Let me zoom into on chapter 3 here. In “Does Environmental Policy Uncertainty Hinder Investments towards a Low-Carbon Economy?” my co-authors, Professor Joëlle Noailly and Matthias van den Heuvel, and I examine the relationship between environmental policy uncertainty and investments in the low-carbon economy. To do so, we construct a news-based index of environmental policy uncertainty (EnvPU) by using supervised machine-learning algorithms on articles about environmental policy extracted from the archive of ten US newspapers over the 1990–2019 period. More precisely, our EnvPU index represents the share of regulatory uncertainty news among environmental policy articles in a given month. Relying on newspapers is a significant advantage of this study as they provide a broad set of textual information on environmental policy at a high frequency over long periods. Because newspapers allow us to continuously track environmental policy over time, we can compare the intensity of policy uncertainty over various periods. This is particularly important for a transient concept like uncertainty. In addition, journalists’ writing directly affects how readers perceive the uncertainty around given topics. As a result, using newspaper articles is a great way through which to tap into investors’ state of mind. Our main contribution is to propose a new methodology based on machine-learning algorithms for text classification, enabling us to retrieve meaningful information from text accurately.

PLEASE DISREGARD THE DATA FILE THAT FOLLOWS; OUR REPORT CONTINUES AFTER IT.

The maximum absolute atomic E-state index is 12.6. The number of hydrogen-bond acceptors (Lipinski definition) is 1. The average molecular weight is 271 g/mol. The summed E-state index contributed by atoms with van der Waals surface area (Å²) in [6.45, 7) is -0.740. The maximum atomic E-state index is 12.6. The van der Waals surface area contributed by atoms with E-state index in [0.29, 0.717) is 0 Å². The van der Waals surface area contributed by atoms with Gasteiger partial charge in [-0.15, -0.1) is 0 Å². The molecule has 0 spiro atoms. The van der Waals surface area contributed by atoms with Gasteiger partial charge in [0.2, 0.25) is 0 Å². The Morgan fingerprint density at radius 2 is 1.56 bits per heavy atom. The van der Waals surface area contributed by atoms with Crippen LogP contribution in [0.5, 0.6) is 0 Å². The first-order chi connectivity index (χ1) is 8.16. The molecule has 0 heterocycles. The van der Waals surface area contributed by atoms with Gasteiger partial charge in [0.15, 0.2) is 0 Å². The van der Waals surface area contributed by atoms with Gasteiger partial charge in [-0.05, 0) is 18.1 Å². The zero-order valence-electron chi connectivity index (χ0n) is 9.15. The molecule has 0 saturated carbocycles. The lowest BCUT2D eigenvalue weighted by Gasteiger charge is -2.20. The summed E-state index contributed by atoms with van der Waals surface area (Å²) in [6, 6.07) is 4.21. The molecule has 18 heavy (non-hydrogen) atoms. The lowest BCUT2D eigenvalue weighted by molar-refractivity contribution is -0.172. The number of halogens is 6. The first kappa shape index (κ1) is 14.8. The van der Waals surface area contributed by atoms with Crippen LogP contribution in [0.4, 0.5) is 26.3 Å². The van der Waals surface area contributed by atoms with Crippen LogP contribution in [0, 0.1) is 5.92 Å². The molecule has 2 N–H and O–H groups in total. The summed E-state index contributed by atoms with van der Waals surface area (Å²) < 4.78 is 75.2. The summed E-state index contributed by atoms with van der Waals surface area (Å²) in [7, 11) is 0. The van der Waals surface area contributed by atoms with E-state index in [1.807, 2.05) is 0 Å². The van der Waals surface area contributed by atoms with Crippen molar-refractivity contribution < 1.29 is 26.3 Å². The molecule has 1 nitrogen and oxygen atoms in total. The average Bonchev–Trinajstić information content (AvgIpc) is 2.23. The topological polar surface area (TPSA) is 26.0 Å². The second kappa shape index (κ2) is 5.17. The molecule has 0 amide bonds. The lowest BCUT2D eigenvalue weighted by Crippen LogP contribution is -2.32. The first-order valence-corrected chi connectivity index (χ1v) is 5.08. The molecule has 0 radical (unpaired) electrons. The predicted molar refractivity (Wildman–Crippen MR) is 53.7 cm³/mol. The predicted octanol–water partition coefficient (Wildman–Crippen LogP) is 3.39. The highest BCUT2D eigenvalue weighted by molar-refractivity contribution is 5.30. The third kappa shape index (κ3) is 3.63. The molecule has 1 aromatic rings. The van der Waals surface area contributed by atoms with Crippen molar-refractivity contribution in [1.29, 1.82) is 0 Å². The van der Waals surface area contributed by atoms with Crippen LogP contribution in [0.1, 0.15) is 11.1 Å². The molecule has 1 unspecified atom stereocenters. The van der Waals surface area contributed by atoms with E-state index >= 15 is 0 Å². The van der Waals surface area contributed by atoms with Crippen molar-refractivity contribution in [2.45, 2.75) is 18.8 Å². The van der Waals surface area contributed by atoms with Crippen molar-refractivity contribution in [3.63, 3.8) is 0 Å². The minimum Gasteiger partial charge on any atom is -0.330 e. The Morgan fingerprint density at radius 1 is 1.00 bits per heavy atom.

We find that policy uncertainty is pervasive in the history of US environmental policy and tends to rise around salient events and election cycles. We further examine how our environmental policy uncertainty index relates to investments in the low-carbon economy, which are by nature more dependent on policy support. In firm-level estimations, we find that our index is associated with a reduced probability for cleantech start-ups to receive venture capital (VC) funding, in particular for clean energy start-ups characterised by capital-intensive investments that are difficult to reverse. In financial markets, a rise in our EnvPU index is associated with higher stock volatility for firms with above-average green revenue shares. At the macro level, shocks in our index are associated with declines in the number of cleantech VC deals and higher volatility of the main benchmark clean energy exchange-traded fund. Overall, our results are consistent with the notion that policy uncertainty delays investments for the low-carbon economy, thereby representing a key bottleneck in addressing the urgency of climate action.
What could be the social and political implications of your thesis?